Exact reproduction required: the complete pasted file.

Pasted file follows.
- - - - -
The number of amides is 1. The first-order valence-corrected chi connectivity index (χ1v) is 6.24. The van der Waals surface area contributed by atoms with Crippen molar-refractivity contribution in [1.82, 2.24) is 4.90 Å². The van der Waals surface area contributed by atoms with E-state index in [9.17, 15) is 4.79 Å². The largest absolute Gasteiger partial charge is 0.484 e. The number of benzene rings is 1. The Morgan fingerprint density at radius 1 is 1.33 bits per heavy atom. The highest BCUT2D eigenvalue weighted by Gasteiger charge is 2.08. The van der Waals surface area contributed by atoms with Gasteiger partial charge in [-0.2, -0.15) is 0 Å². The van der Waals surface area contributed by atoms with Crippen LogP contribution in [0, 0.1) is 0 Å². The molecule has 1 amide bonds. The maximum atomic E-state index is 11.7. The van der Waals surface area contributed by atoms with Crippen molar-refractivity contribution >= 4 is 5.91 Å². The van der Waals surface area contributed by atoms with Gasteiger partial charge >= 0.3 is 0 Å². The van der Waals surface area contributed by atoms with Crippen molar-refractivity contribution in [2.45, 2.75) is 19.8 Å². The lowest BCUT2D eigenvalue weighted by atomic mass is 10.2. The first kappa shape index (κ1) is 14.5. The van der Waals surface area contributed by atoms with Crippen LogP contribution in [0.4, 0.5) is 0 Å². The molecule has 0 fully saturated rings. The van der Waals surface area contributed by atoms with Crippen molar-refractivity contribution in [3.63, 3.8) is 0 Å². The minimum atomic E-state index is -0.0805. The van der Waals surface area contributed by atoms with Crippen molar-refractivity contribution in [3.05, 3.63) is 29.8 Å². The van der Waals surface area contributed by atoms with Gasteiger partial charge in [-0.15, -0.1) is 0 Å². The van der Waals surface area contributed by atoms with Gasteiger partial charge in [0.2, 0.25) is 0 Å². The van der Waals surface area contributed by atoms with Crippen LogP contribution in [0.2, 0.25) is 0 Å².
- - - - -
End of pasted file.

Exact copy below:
The number of amides is 1. The first-order valence-corrected chi connectivity index (χ1v) is 6.24. The van der Waals surface area contributed by atoms with Crippen molar-refractivity contribution in [1.82, 2.24) is 4.90 Å². The van der Waals surface area contributed by atoms with E-state index in [9.17, 15) is 4.79 Å². The largest absolute Gasteiger partial charge is 0.484 e. The number of benzene rings is 1. The Morgan fingerprint density at radius 1 is 1.33 bits per heavy atom. The highest BCUT2D eigenvalue weighted by Gasteiger charge is 2.08. The van der Waals surface area contributed by atoms with Gasteiger partial charge in [-0.2, -0.15) is 0 Å². The van der Waals surface area contributed by atoms with Crippen LogP contribution in [0, 0.1) is 0 Å². The molecule has 1 amide bonds. The maximum atomic E-state index is 11.7. The van der Waals surface area contributed by atoms with Crippen molar-refractivity contribution >= 4 is 5.91 Å². The van der Waals surface area contributed by atoms with Gasteiger partial charge >= 0.3 is 0 Å². The van der Waals surface area contributed by atoms with Crippen molar-refractivity contribution in [2.45, 2.75) is 19.8 Å². The lowest BCUT2D eigenvalue weighted by atomic mass is 10.2. The first kappa shape index (κ1) is 14.5. The van der Waals surface area contributed by atoms with Crippen LogP contribution in [0.4, 0.5) is 0 Å². The molecule has 0 fully saturated rings. The van der Waals surface area contributed by atoms with Crippen molar-refractivity contribution in [3.63, 3.8) is 0 Å². The minimum atomic E-state index is -0.0805. The van der Waals surface area contributed by atoms with Crippen molar-refractivity contribution in [3.05, 3.63) is 29.8 Å². The van der Waals surface area contributed by atoms with Gasteiger partial charge in [-0.15, -0.1) is 0 Å². The van der Waals surface area contributed by atoms with Gasteiger partial charge in [0.2, 0.25) is 0 Å². The van der Waals surface area contributed by atoms with Crippen LogP contribution in [0.2, 0.25) is 0 Å².